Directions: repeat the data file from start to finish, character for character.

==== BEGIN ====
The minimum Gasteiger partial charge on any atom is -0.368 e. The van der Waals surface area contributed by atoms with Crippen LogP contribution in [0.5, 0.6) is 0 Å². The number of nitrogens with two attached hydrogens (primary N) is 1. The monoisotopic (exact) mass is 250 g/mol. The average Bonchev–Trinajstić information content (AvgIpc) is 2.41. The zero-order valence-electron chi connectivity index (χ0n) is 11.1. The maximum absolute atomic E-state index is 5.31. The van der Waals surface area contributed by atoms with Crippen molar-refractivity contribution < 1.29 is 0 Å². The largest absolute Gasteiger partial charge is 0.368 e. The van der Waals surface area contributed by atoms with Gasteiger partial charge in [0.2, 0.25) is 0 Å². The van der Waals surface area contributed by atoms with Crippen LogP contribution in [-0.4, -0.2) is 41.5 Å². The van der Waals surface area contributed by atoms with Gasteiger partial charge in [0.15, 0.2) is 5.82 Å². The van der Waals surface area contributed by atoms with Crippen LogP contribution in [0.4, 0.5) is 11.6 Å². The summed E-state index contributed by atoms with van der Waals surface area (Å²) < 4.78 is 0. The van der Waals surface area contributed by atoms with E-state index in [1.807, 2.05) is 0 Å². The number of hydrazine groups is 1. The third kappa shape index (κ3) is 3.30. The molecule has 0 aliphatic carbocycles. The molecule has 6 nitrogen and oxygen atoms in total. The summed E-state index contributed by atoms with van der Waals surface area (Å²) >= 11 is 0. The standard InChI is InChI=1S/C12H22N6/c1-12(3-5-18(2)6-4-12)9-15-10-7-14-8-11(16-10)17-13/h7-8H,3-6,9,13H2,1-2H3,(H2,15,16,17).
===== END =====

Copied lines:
The minimum Gasteiger partial charge on any atom is -0.368 e. The van der Waals surface area contributed by atoms with Crippen LogP contribution in [0.5, 0.6) is 0 Å². The number of nitrogens with two attached hydrogens (primary N) is 1. The monoisotopic (exact) mass is 250 g/mol. The average Bonchev–Trinajstić information content (AvgIpc) is 2.41. The zero-order valence-electron chi connectivity index (χ0n) is 11.1. The maximum absolute atomic E-state index is 5.31. The van der Waals surface area contributed by atoms with Crippen molar-refractivity contribution < 1.29 is 0 Å². The largest absolute Gasteiger partial charge is 0.368 e. The van der Waals surface area contributed by atoms with Gasteiger partial charge in [0.2, 0.25) is 0 Å². The van der Waals surface area contributed by atoms with Crippen LogP contribution in [-0.4, -0.2) is 41.5 Å². The van der Waals surface area contributed by atoms with Gasteiger partial charge in [0.15, 0.2) is 5.82 Å². The van der Waals surface area contributed by atoms with Crippen LogP contribution in [0.4, 0.5) is 11.6 Å². The summed E-state index contributed by atoms with van der Waals surface area (Å²) < 4.78 is 0. The van der Waals surface area contributed by atoms with E-state index in [1.807, 2.05) is 0 Å². The number of hydrazine groups is 1. The third kappa shape index (κ3) is 3.30. The molecule has 0 aliphatic carbocycles. The molecule has 6 nitrogen and oxygen atoms in total. The summed E-state index contributed by atoms with van der Waals surface area (Å²) >= 11 is 0. The standard InChI is InChI=1S/C12H22N6/c1-12(3-5-18(2)6-4-12)9-15-10-7-14-8-11(16-10)17-13/h7-8H,3-6,9,13H2,1-2H3,(H2,15,16,17).